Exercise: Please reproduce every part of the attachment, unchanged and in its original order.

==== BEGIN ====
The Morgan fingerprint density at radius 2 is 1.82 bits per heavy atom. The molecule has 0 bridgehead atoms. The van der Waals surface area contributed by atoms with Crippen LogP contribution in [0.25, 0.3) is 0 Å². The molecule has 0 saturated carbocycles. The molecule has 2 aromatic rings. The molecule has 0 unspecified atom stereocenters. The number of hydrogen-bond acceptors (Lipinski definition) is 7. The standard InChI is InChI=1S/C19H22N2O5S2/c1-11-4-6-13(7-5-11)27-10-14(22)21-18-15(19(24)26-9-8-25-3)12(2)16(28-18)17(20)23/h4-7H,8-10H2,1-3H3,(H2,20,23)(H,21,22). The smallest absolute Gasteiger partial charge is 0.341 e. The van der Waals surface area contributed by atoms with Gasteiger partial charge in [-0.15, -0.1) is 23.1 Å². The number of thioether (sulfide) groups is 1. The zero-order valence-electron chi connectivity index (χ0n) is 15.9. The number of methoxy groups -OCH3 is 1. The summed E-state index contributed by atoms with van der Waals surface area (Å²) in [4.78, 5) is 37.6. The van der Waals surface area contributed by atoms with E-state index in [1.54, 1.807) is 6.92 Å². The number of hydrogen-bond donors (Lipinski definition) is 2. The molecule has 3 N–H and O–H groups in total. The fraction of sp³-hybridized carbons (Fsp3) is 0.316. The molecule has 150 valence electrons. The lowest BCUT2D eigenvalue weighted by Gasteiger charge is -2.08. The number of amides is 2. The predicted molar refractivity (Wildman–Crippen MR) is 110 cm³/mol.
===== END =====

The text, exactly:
The Morgan fingerprint density at radius 2 is 1.82 bits per heavy atom. The molecule has 0 bridgehead atoms. The van der Waals surface area contributed by atoms with Crippen LogP contribution in [0.25, 0.3) is 0 Å². The molecule has 0 saturated carbocycles. The molecule has 2 aromatic rings. The molecule has 0 unspecified atom stereocenters. The number of hydrogen-bond acceptors (Lipinski definition) is 7. The standard InChI is InChI=1S/C19H22N2O5S2/c1-11-4-6-13(7-5-11)27-10-14(22)21-18-15(19(24)26-9-8-25-3)12(2)16(28-18)17(20)23/h4-7H,8-10H2,1-3H3,(H2,20,23)(H,21,22). The smallest absolute Gasteiger partial charge is 0.341 e. The van der Waals surface area contributed by atoms with Gasteiger partial charge in [-0.15, -0.1) is 23.1 Å². The number of thioether (sulfide) groups is 1. The zero-order valence-electron chi connectivity index (χ0n) is 15.9. The number of methoxy groups -OCH3 is 1. The summed E-state index contributed by atoms with van der Waals surface area (Å²) in [4.78, 5) is 37.6. The van der Waals surface area contributed by atoms with E-state index in [1.54, 1.807) is 6.92 Å². The number of hydrogen-bond donors (Lipinski definition) is 2. The molecule has 3 N–H and O–H groups in total. The fraction of sp³-hybridized carbons (Fsp3) is 0.316. The molecule has 150 valence electrons. The lowest BCUT2D eigenvalue weighted by Gasteiger charge is -2.08. The number of amides is 2. The predicted molar refractivity (Wildman–Crippen MR) is 110 cm³/mol.